This afternoon sleep, may last from ten minutes to one hour, but I find it such a deep sleep, the whole body plus my brain seems to shut down.

When working in Saudi Arabia, we had a time when the office hours were changed from working 9am – 6pm, to working 9am – 1pm, we would then go home to return to the office at 5pm and work until 9pm.

I would enjoy an afternoon sleep, away from the midday heat, but what a waste of a day, by the time we had returned home in the afternoon, had lunch and a nap, it was time to go back to the office, and in the evening, by the time we got home, prepared a meal, it was time to get to bed.

On my many trips to China giving training, it really confused me to see straight after lunch, office workers, participants, ordinary people, suddenly fall asleep at their desk, in their chair, but just for say half an hour.

Much research has been undertaken on afternoon naps, or what is known as “power-naps”.

In a California University, many years ago, researchers undertook tests on a group of cats.

The cats were taught a challenge, something special to do, and their brain waves were monitored. After a while the group of cats were split into two, and one of the groups was allowed to sleep or nap, whilst the other was allowed to learn the challenge.

A while later, the group of cats were woken, and the two groups were tested on how well they had learned the challenge. It was the group of cats that had slept who had mastered the challenge better. Sleep had increased learning.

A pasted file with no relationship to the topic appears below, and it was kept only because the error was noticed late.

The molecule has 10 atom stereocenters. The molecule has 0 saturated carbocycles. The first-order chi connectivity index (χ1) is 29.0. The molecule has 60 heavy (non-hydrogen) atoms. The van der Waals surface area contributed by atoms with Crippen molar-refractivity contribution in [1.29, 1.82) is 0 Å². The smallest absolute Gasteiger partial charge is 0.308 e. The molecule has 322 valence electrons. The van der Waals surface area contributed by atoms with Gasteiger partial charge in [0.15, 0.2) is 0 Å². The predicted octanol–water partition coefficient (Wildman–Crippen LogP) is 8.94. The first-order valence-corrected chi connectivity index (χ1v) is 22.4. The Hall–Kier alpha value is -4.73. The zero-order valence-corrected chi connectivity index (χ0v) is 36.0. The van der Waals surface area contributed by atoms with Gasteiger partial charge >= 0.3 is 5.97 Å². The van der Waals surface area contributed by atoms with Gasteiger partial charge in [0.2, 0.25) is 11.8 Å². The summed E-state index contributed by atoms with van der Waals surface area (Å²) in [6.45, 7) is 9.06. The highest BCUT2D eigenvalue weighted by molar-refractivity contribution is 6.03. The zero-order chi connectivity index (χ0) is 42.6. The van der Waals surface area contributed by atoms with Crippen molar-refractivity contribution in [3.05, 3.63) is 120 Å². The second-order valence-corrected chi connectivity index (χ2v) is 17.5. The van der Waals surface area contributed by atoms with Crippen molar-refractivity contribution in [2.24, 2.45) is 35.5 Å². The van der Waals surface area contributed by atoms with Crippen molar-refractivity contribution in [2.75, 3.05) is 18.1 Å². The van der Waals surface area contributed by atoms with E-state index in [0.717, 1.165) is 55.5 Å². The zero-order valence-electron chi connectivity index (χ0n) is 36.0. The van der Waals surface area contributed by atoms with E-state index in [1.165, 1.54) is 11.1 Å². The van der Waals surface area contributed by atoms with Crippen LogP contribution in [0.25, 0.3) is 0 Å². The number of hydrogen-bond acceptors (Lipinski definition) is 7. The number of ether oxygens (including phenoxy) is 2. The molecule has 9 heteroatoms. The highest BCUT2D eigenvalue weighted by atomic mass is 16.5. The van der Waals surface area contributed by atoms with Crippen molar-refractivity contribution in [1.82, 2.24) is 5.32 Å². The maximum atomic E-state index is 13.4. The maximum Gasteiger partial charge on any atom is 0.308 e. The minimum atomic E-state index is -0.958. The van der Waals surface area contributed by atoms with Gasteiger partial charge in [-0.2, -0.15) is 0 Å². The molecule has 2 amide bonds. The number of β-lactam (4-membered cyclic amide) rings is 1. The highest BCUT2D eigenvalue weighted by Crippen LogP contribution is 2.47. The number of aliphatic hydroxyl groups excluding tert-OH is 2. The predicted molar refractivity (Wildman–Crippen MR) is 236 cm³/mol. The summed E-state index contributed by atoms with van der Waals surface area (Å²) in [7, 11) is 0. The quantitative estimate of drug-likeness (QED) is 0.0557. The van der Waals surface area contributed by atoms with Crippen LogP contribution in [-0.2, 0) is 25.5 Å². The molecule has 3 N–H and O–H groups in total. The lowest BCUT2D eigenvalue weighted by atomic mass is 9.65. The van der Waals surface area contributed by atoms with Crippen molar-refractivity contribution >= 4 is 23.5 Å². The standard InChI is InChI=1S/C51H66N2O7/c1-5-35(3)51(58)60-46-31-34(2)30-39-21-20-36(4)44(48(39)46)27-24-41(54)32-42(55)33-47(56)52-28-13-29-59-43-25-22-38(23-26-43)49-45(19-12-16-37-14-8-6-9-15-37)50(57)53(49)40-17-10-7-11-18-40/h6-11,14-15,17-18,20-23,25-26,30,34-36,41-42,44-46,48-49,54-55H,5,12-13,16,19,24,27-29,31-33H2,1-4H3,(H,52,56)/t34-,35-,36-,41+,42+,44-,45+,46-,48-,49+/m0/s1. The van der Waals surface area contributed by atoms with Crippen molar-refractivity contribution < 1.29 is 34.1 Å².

Whilst the cats were taking the nap, researchers noticed unusual brain activity, and at a time when the sleep was at its’ deepest, when the cats entered REM or Rapid Eye Movement sleep. The researchers said that this was the first time they had seen the brain learning, the short-term memory passing information to long-term memory, a function they called the plasticity of the brain.

Further research has been carried out on REM sleep, in Harvard University (USA) and University of Surrey (UK). It was found that when nappers took 1 hour to 90 minutes sleep say around 2pm, and which involved slow wave sleep, that is light sleep, which also included REM sleep, that is deep sleep which is often identified with dreams, they performed better than those who did not sleep or had a “power-nap“.

It was also noted that the “power-nap” enhance performance of work and duties in the afternoon, but remarkably only if REM was achieved as well as light sleep. Also noted was that the “power-nap” was no substitute for a normal good nights sleep.

Research at the New York-Presbyterian Hospital/Weill Cornell Medical Center suggests that a nap does not effect the normal nights sleep, in fact they found that the nap could be beneficial for improved cognitive performance, to perform arithmetic, decision-making and reaction time tests and mental for up a day after.

It is said that there have been famous and great “power-nappers” in our time including Margaret Thatcher, Bill Clinton, Lance Armstrong (the cyclist), yachtswoman Ellan MacArthur, Leonardo da Vinci and Thomas Edison, and that they could/can exist with a few hours sleep a night. But experts say that a full night’s sleep is still necessary for many bodily functions.

Will a “power-nap” influence the circadian rhythm or biological clock? No, only if you take more than 90 minutes for a nap.

sleeping man power nap sleeping man power nap

So sleep and nap well, I will.

See other sleep related articles on blog. CLICK